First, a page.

IA data on responsible investments has been collected using the IA's Responsible Investment Framework. Responsible investment incorporates firm-level and fund-level components. The data presented here is at the fund level where funds are pursuing one or more of the following responsible investment approaches and this approach is referenced in the fund documentation: exclusions; sustainability focus; impact investing.

Net retail sales comprise total retail sales minus repurchases (including switches between funds), thus the figures can result in a negative figure or outflow.

* Regional breakdown for equity funds

The following Investment Association sectors have been grouped together to compile the figures for regional equity sales:


Direct Channels

Direct includes sales forces and tied agents, private clients and other direct to investor sales without intermediation.

** The Investment Association’s ISA figures are based on information collected from fund companies and five fund platforms (AEGON, Fidelity, Hargreaves Lansdown, Quilter and Transact) where they are the ISA provider. Fund business through other ISA providers such as wealth managers is not included. The Investment Association’s figures cover about three-quarters of the whole of the market for funds held in ISAs.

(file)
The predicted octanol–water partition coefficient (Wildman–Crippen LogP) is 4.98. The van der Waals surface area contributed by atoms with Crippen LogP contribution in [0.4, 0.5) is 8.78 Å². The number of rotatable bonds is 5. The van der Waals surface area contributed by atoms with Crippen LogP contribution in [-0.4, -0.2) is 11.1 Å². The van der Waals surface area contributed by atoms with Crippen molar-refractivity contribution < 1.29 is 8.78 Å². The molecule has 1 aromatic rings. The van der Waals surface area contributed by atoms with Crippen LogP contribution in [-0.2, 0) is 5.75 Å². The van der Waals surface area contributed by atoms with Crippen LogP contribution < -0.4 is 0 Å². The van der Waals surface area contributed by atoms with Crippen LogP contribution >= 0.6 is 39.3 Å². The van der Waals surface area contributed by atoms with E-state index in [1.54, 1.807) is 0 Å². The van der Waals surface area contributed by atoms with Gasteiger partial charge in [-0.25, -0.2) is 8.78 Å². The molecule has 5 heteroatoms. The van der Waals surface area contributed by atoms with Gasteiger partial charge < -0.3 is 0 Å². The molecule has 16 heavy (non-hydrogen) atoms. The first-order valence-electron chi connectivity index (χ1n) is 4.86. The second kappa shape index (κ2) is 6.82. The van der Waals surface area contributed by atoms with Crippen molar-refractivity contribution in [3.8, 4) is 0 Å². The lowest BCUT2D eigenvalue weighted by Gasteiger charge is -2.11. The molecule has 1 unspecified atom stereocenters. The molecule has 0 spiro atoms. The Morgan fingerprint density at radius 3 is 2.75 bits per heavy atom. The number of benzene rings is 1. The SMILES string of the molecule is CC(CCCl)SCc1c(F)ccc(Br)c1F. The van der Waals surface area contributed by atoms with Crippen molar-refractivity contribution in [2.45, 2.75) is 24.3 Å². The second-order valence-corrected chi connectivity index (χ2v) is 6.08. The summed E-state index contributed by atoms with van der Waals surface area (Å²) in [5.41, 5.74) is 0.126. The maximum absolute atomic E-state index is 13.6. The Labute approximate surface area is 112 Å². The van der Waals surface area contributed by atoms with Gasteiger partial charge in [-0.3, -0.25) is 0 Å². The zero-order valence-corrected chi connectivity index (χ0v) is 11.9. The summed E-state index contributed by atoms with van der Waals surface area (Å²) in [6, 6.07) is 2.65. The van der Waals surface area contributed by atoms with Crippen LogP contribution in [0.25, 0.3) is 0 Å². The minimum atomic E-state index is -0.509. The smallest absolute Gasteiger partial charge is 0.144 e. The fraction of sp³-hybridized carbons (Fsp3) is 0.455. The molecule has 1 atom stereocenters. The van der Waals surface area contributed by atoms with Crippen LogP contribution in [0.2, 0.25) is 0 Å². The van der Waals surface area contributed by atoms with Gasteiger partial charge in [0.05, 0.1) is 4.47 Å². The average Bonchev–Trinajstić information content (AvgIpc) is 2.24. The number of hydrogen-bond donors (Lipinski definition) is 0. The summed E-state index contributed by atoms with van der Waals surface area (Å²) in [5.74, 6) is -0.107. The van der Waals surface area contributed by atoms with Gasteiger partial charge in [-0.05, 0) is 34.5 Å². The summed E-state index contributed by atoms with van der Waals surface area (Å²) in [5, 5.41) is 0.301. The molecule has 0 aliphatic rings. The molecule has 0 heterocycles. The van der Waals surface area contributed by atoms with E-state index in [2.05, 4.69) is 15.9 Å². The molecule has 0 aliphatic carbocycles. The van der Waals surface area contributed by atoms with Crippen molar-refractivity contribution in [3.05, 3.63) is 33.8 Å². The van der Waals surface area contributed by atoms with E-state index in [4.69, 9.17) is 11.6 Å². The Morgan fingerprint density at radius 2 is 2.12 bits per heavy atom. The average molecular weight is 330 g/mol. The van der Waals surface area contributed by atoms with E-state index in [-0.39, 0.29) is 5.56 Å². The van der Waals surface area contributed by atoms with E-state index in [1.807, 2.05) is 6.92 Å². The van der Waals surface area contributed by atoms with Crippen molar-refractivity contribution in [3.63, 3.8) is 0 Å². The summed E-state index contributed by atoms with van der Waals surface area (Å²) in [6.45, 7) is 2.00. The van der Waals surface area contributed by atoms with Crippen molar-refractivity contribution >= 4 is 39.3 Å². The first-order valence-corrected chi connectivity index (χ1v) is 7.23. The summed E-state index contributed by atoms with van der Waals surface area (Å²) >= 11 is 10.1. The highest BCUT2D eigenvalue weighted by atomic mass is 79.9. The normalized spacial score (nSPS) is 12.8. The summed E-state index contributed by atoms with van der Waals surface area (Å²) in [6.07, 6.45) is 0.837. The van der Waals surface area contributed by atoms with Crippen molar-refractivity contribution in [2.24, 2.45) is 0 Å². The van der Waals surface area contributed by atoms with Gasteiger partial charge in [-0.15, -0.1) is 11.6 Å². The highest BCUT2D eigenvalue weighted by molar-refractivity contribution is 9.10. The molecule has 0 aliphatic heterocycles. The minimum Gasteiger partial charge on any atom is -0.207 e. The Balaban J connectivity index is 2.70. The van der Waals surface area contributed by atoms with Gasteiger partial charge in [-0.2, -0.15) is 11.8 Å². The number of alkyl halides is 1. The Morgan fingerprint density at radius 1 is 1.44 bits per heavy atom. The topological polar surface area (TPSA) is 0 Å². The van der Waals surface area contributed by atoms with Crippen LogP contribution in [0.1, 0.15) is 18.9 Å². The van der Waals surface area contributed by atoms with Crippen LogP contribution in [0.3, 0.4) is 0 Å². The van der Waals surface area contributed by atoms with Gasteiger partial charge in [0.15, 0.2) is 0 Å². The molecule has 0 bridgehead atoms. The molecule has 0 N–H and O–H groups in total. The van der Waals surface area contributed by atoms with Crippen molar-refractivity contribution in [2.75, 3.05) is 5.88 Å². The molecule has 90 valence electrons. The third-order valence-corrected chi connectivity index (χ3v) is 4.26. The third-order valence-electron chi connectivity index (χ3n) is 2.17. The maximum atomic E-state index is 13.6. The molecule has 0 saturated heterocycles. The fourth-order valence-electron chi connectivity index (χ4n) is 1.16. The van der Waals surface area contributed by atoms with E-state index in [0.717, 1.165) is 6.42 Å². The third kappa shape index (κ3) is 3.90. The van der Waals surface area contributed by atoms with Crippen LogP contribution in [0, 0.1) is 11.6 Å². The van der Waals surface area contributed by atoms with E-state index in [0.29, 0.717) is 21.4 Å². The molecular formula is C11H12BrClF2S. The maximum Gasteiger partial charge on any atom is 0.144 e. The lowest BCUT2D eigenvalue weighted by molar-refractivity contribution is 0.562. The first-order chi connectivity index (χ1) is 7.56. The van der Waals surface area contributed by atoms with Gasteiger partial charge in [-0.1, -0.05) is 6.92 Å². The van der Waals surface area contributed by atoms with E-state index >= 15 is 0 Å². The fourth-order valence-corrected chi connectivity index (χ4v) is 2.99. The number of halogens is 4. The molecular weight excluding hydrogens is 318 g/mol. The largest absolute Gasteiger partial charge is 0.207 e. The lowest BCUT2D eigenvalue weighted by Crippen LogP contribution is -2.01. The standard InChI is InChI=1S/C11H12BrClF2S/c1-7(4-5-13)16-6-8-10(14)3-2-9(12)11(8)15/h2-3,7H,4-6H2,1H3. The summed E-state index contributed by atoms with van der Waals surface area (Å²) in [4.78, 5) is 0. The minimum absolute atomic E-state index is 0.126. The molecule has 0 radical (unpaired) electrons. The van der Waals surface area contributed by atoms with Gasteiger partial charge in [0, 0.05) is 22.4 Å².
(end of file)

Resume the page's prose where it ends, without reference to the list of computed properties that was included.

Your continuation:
About the Investment Association (IA):

  • The IA champions UK investment management, supporting British savers, investors and businesses. Our 250 members manage £10 trillion of assets and the investment management industry supports 114,000 jobs across the UK.
  • Our mission is to make investment better. Better for clients, so they achieve their financial goals. Better for companies, so they get the capital they need to grow. And better for the economy, so everyone prospers.
  • Our purpose is to ensure investment managers are in the best possible position to:
    • Build people’s resilience to financial adversity
    • Help people achieve their financial aspirations
    • Enable people to maintain a decent standard of living as they grow older
    • Contribute to economic growth through the efficient allocation of capital.
  • The money our members manage is in a wide variety of investment vehicles including authorised investment funds, pension funds and stocks and shares ISAs.

The UK is the second largest investment management centre in the world, after the US and manages 37% of all assets managed in Europe.